|Appears in Collections:||Faculty of Social Sciences Journal Articles|
|Peer Review Status:||Refereed|
|Title:||Micropolitics of desire: participant self observation, critical autoethnography and the (re)turn to the baroque|
Body without Organs
Research Assessment Exercise
Ethnology Biographical methods
|Citation:||Watson C (2009) Micropolitics of desire: participant self observation, critical autoethnography and the (re)turn to the baroque. Education In The North, 17 (1), Art. No.: 8. http://www.abdn.ac.uk/eitn/display.php?article_id=8|
|Abstract:||Participant self observation is a form of critical autoethnography developed as a means to theorise institutional identifications and which seeks to unravel the question posed by Gilles Deleuze, ‘why do we desire what oppresses us?’ PSO is located within a baroque framework drawing on the ontology of the fold which entails a rejection of linearity and the embrace of complexity; and the epistemology of the Wunderkammer, created through the collection and artful display of textual, visual and kinaesthetic ‘research objects’. The paper presents a selection of these research objects showing how the analytical handling of these produces the fleetingly glimpsed objects of desire as points of identification.|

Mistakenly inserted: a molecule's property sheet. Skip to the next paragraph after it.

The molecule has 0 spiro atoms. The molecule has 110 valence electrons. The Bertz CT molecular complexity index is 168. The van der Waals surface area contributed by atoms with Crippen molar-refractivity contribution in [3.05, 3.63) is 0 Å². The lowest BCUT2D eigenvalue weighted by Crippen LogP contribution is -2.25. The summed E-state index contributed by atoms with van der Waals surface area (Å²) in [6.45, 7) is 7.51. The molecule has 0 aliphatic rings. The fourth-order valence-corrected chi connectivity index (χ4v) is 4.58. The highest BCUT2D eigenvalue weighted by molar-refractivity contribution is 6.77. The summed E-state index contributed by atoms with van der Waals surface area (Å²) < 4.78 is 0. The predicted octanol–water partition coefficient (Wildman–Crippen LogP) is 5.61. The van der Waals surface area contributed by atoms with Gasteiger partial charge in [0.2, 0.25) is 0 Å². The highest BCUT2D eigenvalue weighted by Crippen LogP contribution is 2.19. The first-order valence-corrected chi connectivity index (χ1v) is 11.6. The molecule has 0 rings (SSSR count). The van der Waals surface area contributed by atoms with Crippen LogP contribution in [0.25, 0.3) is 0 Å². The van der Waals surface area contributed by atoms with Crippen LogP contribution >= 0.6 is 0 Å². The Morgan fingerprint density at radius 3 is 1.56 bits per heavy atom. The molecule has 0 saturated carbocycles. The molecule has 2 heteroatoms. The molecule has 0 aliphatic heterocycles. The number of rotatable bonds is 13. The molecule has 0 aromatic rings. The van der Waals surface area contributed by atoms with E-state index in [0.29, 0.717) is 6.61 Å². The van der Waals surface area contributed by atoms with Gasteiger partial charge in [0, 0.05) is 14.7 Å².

|Rights:||The publisher has granted permission for use of this article in this Repository. The article was first published in Education In The North by the School of Education, University of Aberdeen.|
|EITN-17-Watson.pdf||Fulltext - Published Version||606.04 kB||Adobe PDF||View/Open|
This item is protected by original copyright
Items in the Repository are protected by copyright, with all rights reserved, unless otherwise indicated.
The metadata of the records in the Repository are available under the CC0 public domain dedication: No Rights Reserved https://creativecommons.org/publicdomain/zero/1.0/
If you believe that any material held in STORRE infringes copyright, please contact email@example.com providing details and we will remove the Work from public display in STORRE and investigate your claim.